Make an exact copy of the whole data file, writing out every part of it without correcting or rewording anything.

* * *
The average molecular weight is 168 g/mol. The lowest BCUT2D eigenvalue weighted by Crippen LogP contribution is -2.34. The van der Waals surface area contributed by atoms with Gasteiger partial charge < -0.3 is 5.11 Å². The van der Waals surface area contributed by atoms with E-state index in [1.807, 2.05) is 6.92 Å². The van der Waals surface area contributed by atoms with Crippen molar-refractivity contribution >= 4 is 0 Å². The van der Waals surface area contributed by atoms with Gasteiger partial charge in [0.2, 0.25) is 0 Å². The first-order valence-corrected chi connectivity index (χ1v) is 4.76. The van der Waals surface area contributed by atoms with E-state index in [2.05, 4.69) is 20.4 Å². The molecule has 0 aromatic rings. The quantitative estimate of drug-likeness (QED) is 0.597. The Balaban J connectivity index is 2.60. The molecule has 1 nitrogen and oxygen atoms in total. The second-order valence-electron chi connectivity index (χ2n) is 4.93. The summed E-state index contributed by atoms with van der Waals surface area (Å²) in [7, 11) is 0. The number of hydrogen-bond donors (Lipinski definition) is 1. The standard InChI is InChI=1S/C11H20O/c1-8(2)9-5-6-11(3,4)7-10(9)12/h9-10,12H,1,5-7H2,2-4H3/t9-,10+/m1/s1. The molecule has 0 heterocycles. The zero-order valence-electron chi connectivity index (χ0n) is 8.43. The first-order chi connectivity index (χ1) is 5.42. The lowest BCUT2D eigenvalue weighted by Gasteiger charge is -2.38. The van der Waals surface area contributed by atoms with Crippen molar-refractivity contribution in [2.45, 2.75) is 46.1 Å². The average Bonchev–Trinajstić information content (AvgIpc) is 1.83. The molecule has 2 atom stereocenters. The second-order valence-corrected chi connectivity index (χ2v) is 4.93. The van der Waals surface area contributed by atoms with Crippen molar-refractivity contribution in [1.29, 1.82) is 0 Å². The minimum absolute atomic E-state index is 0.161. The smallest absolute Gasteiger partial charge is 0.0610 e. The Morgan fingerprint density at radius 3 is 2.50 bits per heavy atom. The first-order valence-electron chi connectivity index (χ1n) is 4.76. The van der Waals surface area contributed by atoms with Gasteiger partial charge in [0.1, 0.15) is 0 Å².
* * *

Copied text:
The average molecular weight is 168 g/mol. The lowest BCUT2D eigenvalue weighted by Crippen LogP contribution is -2.34. The van der Waals surface area contributed by atoms with Gasteiger partial charge < -0.3 is 5.11 Å². The van der Waals surface area contributed by atoms with E-state index in [1.807, 2.05) is 6.92 Å². The van der Waals surface area contributed by atoms with Crippen molar-refractivity contribution >= 4 is 0 Å². The van der Waals surface area contributed by atoms with Gasteiger partial charge in [0.2, 0.25) is 0 Å². The first-order valence-corrected chi connectivity index (χ1v) is 4.76. The van der Waals surface area contributed by atoms with E-state index in [2.05, 4.69) is 20.4 Å². The molecule has 0 aromatic rings. The quantitative estimate of drug-likeness (QED) is 0.597. The Balaban J connectivity index is 2.60. The molecule has 1 nitrogen and oxygen atoms in total. The second-order valence-electron chi connectivity index (χ2n) is 4.93. The summed E-state index contributed by atoms with van der Waals surface area (Å²) in [7, 11) is 0. The number of hydrogen-bond donors (Lipinski definition) is 1. The standard InChI is InChI=1S/C11H20O/c1-8(2)9-5-6-11(3,4)7-10(9)12/h9-10,12H,1,5-7H2,2-4H3/t9-,10+/m1/s1. The molecule has 0 heterocycles. The zero-order valence-electron chi connectivity index (χ0n) is 8.43. The first-order chi connectivity index (χ1) is 5.42. The lowest BCUT2D eigenvalue weighted by Gasteiger charge is -2.38. The van der Waals surface area contributed by atoms with Crippen molar-refractivity contribution in [2.45, 2.75) is 46.1 Å². The average Bonchev–Trinajstić information content (AvgIpc) is 1.83. The molecule has 2 atom stereocenters. The second-order valence-corrected chi connectivity index (χ2v) is 4.93. The van der Waals surface area contributed by atoms with Crippen molar-refractivity contribution in [1.29, 1.82) is 0 Å². The minimum absolute atomic E-state index is 0.161. The smallest absolute Gasteiger partial charge is 0.0610 e. The Morgan fingerprint density at radius 3 is 2.50 bits per heavy atom. The first-order valence-electron chi connectivity index (χ1n) is 4.76. The van der Waals surface area contributed by atoms with Gasteiger partial charge in [0.1, 0.15) is 0 Å².